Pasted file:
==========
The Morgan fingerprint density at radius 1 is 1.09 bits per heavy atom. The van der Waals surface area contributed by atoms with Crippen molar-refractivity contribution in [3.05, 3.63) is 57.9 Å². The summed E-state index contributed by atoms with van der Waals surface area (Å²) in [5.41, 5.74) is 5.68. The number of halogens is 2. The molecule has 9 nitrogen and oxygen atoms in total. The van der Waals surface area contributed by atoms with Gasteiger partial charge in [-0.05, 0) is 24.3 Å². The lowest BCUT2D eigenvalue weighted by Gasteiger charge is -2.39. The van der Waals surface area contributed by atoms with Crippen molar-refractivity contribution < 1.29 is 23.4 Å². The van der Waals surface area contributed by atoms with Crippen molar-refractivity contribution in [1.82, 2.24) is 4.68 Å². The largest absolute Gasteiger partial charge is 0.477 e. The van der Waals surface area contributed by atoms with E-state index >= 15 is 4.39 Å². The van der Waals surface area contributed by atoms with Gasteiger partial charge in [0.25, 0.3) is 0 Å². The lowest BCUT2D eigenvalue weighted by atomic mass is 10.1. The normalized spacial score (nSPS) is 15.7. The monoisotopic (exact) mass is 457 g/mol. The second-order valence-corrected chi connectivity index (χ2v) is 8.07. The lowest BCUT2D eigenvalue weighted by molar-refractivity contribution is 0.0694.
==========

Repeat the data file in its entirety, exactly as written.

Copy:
The Morgan fingerprint density at radius 1 is 1.09 bits per heavy atom. The van der Waals surface area contributed by atoms with Crippen molar-refractivity contribution in [3.05, 3.63) is 57.9 Å². The summed E-state index contributed by atoms with van der Waals surface area (Å²) in [5.41, 5.74) is 5.68. The number of halogens is 2. The molecule has 9 nitrogen and oxygen atoms in total. The van der Waals surface area contributed by atoms with Gasteiger partial charge in [-0.05, 0) is 24.3 Å². The lowest BCUT2D eigenvalue weighted by Gasteiger charge is -2.39. The van der Waals surface area contributed by atoms with Crippen molar-refractivity contribution < 1.29 is 23.4 Å². The van der Waals surface area contributed by atoms with Crippen molar-refractivity contribution in [1.82, 2.24) is 4.68 Å². The largest absolute Gasteiger partial charge is 0.477 e. The van der Waals surface area contributed by atoms with E-state index >= 15 is 4.39 Å². The van der Waals surface area contributed by atoms with Gasteiger partial charge in [0.25, 0.3) is 0 Å². The lowest BCUT2D eigenvalue weighted by atomic mass is 10.1. The normalized spacial score (nSPS) is 15.7. The monoisotopic (exact) mass is 457 g/mol. The second-order valence-corrected chi connectivity index (χ2v) is 8.07. The lowest BCUT2D eigenvalue weighted by molar-refractivity contribution is 0.0694.